How does one interpret events like this? Do the Chinese rake up issues like Arunachal Pradesh to undermine India’s economic strength by creating a security dilemma? Is the Indian reaction a sort of counter-posturing, or a defiance of China in its onward march to superpower status in the world? Militarily, China is very strong in terms of the size of its Army, Navy and Air Force, although there are doubts about the quality of its military equipment. With respect to nuclear technology and the delivery mechanisms, China has considerable edge over India. Its economy is growing at around eight per cent despite the global financial crisis. The country needs huge quantities of raw materials for its expanding industries. As a nation, the Chinese constitute the largest single group in terms of ethnicity anywhere in the world.

China has been emboldened by its successes in getting many countries to toe its line. Recently, its influence was brought to bear on the South African Government to refuse a visa to the Dalai Lama to attend a peace conference of the former Nobel Laureates in the run-up to the world cup next year. As long as the Communists in India were supporting the Congress-led government, they could exercise a moderating influence over the Government’s Chinese policy. With that gone, the Indian government will act toughly, a prospect that can make the relations between the two countries contentious.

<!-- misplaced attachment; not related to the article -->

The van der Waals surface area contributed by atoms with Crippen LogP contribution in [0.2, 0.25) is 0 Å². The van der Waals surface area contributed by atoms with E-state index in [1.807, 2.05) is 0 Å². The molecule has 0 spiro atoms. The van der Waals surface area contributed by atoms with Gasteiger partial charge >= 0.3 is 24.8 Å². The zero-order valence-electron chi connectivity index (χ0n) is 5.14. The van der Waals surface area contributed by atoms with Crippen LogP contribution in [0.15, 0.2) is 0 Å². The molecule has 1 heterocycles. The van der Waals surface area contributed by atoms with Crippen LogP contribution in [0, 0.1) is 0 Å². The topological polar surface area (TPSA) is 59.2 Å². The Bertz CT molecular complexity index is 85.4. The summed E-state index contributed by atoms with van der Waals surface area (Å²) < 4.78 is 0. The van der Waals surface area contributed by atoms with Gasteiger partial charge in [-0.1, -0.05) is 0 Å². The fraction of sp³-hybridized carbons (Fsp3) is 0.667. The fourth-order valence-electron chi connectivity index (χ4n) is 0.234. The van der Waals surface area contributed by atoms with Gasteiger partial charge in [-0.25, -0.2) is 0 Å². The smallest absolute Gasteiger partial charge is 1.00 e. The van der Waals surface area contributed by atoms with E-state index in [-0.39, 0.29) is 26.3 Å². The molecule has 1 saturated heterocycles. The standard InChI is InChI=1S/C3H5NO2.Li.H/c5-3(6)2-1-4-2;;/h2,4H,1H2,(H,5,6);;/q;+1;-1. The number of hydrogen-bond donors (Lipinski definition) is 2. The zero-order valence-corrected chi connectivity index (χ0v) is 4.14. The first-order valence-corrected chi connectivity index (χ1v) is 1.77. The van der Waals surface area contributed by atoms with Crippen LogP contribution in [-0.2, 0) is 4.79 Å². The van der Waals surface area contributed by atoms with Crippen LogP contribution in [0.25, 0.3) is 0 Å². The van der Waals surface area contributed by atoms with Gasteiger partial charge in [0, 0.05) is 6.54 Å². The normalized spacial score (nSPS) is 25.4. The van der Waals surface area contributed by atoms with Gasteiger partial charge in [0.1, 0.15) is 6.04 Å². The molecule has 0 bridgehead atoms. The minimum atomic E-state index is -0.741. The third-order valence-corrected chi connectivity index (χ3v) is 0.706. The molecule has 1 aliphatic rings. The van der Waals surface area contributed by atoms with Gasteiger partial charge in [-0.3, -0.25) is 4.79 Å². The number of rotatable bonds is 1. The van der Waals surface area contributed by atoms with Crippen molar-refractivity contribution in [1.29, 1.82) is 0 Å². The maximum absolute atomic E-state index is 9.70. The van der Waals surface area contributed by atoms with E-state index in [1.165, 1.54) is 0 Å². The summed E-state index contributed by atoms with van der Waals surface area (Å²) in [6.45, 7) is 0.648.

In recent years there has been considerable expansion of trade between India and China. Trade between the two countries is now worth over $ 50 billion. Neither country is keen on upsetting their economic relations. Whatever economic successes China may have, its lack of democracy is its greatest weakness. China will not risk a war with India because, unlike in 1962, India can no longer be taken for granted. Leaving aside Communist China’s push into India in 1962, the country has not fought major wars in the last five decades. Despite the commitment of the Indian Prime Minister and President Hu Jintao to keep the India-China relationship on course, there is a feeling that the relationship has become more cautious, as is evident from the recent instruction given to the Indian forces to be more alert on the China frontier.

Meanwhile a memorandum of understanding (MOU) was signed between India and China on October 22 to cooperate in the area of climate change and in renewable energy. This suggests that the type of relationship that is likely to emerge is one of tension interspersed with instances of cooperation. The logic of rational choice is perhaps more developed as far as the Chinese are concerned, and the country is unlikely to engage in adventurism in its relations with India on this count. Whatever may be the weaknesses of India, there is some strength in the country that China cannot match. It is, after all, a functioning democracy of sorts, a factor that China should recognise and work towards if it wants to survive in this complex world.

The author is the Gandhi-Luthuli Chair in Peace Studies, School of Politics, University of KwaZulu-Natal, Durban, Republic of South Africa.